Going to school in Ithaca, I can tell you firsthand that Ithaca winters are brutal. While walking to class in freezing temperatures and snowstorms, I have found that owning a pair of UGG boots is essential. I was curious to know just how sustainable my go-to pair of boots were, and after doing some research, I have concluded that UGG is a sustainable company. They provide a great deal of information on their website regarding what they have already done for sustainability and their goals for the future. Although there is always room for improvement, I am very impressed by what UGG has done so far regarding sustainability.
The UGG Classic Tall II Boot is made up of sheepskin lining, polyester binding, a suede heel counter, a leather heel, and a Treadlite by UGG™ outsole. After doing some research, I found that the main material in the Treadlite is rubber. Unfortunately, a majority of rubber is made from petroleum, which is a fossil fuel that exacerbates environmental issues, such as climate change.
UGG ensures that they only use sheepskin that is a by-product of the food industry. This means that after the meat industry purchases animals from a farmer, the meat processing facilities directly sell their hides to tanneries, in which UGG then buys from these tanneries. UGG can also trace 100% of their sheepskin back to the processing facility. In addition, over 97% of their sheepskin is currently sourced from Leather Working Group certified tanneries, which is a group dedicated towards advocating for the best environmental practices throughout the leather supply chain, although their goal is to reach 100% by 2022. Furthermore, UGG only sources sheepskin from Australia, the United States, Ireland, the United Kingdom, and Spain. UGG does not source sheepskin from the Middle East, North Africa, or countries that do not have animal welfare standards.
Regarding the leather that UGG uses, they require all tanneries supplying finished leather from Brazil to provide a Leather Working Group audit report demonstrating 100% traceability to the processing facility. The tannery must also obtain a certificate from the respective processing facility attesting they have a monitoring system in place to ensure the cattle are not sourced from farms with deforested areas, involved in rural conflicts, with labor analogous to slavery, or involved in the invasion of indigenous and protected areas. In addition, UGG is part of the Leather Working Group’s Animal Welfare Group, which prioritizes efforts around traceability, slaughter protocols, assurance schemes, and risk mapping. UGG can currently trace over 97% of their leather to country of origin, and over 93% to the processing facility, but they are working to achieve full traceability.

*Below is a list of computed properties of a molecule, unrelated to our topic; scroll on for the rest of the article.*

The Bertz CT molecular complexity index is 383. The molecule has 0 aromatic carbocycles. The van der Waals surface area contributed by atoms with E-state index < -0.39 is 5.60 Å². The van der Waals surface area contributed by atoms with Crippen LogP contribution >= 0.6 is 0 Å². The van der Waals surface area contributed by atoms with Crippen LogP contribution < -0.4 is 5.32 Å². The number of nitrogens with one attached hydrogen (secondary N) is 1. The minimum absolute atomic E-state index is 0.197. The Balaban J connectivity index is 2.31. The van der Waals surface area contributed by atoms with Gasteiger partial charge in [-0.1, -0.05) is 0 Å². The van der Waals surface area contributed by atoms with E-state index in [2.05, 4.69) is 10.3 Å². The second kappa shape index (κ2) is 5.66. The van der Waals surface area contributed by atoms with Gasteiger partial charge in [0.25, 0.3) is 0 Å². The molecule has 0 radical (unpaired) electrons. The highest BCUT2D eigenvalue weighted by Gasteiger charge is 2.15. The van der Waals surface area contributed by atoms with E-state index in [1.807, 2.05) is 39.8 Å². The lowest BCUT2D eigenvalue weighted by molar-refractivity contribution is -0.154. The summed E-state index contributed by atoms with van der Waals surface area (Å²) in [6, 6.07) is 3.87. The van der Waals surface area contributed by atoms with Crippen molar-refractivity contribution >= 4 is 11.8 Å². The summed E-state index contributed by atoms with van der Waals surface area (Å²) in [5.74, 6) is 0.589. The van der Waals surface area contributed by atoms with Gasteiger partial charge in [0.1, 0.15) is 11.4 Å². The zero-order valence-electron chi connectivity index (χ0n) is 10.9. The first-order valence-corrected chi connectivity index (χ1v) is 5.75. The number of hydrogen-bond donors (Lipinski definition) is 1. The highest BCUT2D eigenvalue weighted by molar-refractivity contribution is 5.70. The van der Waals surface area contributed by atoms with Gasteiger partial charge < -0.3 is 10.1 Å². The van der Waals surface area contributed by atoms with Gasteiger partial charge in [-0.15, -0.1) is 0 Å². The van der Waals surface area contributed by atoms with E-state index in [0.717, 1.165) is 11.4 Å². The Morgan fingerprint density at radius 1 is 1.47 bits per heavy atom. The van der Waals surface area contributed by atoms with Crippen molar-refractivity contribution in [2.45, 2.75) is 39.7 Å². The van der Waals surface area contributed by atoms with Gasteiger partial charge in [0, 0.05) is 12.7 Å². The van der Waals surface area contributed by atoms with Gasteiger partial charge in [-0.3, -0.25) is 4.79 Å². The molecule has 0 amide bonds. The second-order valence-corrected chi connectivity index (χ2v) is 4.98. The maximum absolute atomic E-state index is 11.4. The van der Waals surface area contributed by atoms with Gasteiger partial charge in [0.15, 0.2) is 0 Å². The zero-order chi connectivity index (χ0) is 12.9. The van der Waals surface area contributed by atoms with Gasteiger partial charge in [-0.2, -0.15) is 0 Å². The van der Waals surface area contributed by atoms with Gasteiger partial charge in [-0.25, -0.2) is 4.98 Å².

Something UGG has done that I find very impressive is that they are committed to ensuring responsible standards have been met, even at the farm level. They have partnered up with Savory Institute, with the goal of helping farmers move towards restorative solutions that can help heal the land and increase resistance to climate change. This has been done through regenerating topsoil, improving the water cycle, and enriching the ecosystem by increasing biodiversity. Furthermore, regarding the packaging of their products, UGG has reduced the amount of tissue paper they use, switched to smaller one-piece shoe boxes, and reduced the quantity of printed brand materials. These practices have resulted in a decrease in packaging dunnage by 8.96%, a decrease in GHG emissions by 8.09%, a reduction in water usage by 2.09%, a fossil fuel reduction of 11.1%, and a decrease of eutrophication (excessive richness of nutrients in a body of water) by 12.63% from 2018 to 2019. Furthermore, UGG has saved over 9 million pounds of packaging between 2017 to 2020. UGG is also trying to reduce their energy usage, in which there are 1,170 solar panels at UGG HQ. However, since UGG is such a large company, stretching all over the world, they use a lot of energy in transporting their products. In addition, UGG uses fossil fuels to power the machines at their factories, and I cannot find any information on how they are trying to reduce the amount of energy they use. Lastly, most UGG boots end up in landfills, where it takes 50 to 80 years for the rubber soles to decompose and 50 years for the sheepskin to decompose.
UGG products are manufactured in a number of countries, with the primary one being China. Unfortunately, the salaries of Chinese factory workers are low compared to those in the United States and Europe, with the hourly wage being only 75 cents. However, on their website, UGG claims that they are committed to promoting diversity, gender equality, female empowerment, and inclusion for all. They also claim that they want to embed human rights across their operations and supply chain, and positively impact communities where they operate. They claim that they are trying to meet these goals by 2027, and I believe that they will complete these goals by that time. Nevertheless, I think their choice to manufacture in China is counterintuitive to these claims. Furthermore, UGG claims on their website that their Classic Tall II Boot was made in a factory that supports women with the help of HERproject, which helps to empower and educate women in the workplace.
Classic Tall Sheepskin Boots | UGG® Official
Our Sustainable Journey | UGG®
FEELGOOD | UGG® Sustainability Strategy | Our Journey To A More…
What is Treadlite by UGG? - Englin's Fine Footwear (englinsfinefootwear.com)
Uggs — Design Life-Cycle
“The Story of Ugg Boots” by Justine Turkiewicz | The Story of Stuff: Case Studies (wordpress.com)
UGG (brand) - Wikipedia
Leather Working Group